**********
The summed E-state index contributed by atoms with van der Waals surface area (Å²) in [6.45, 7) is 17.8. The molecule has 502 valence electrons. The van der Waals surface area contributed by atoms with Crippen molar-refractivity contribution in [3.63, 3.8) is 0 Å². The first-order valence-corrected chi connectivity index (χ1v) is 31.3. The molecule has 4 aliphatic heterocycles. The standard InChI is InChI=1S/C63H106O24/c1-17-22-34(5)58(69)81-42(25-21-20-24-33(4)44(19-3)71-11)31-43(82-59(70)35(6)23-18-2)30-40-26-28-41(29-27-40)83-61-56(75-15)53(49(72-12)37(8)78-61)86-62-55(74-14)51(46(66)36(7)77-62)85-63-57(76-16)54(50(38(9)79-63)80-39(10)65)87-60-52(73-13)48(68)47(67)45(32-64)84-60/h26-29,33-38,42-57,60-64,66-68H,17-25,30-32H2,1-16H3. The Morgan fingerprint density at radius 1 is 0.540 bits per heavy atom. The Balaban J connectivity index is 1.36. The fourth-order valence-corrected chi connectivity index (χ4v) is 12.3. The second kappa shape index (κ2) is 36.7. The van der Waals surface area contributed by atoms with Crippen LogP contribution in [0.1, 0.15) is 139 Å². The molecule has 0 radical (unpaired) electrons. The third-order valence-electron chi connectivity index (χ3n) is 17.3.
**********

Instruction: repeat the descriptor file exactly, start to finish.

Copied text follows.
The summed E-state index contributed by atoms with van der Waals surface area (Å²) in [6.45, 7) is 17.8. The molecule has 502 valence electrons. The van der Waals surface area contributed by atoms with Crippen molar-refractivity contribution in [3.63, 3.8) is 0 Å². The first-order valence-corrected chi connectivity index (χ1v) is 31.3. The molecule has 4 aliphatic heterocycles. The standard InChI is InChI=1S/C63H106O24/c1-17-22-34(5)58(69)81-42(25-21-20-24-33(4)44(19-3)71-11)31-43(82-59(70)35(6)23-18-2)30-40-26-28-41(29-27-40)83-61-56(75-15)53(49(72-12)37(8)78-61)86-62-55(74-14)51(46(66)36(7)77-62)85-63-57(76-16)54(50(38(9)79-63)80-39(10)65)87-60-52(73-13)48(68)47(67)45(32-64)84-60/h26-29,33-38,42-57,60-64,66-68H,17-25,30-32H2,1-16H3. The Morgan fingerprint density at radius 1 is 0.540 bits per heavy atom. The Balaban J connectivity index is 1.36. The fourth-order valence-corrected chi connectivity index (χ4v) is 12.3. The second kappa shape index (κ2) is 36.7. The van der Waals surface area contributed by atoms with Crippen LogP contribution in [0.1, 0.15) is 139 Å². The molecule has 0 radical (unpaired) electrons. The third-order valence-electron chi connectivity index (χ3n) is 17.3.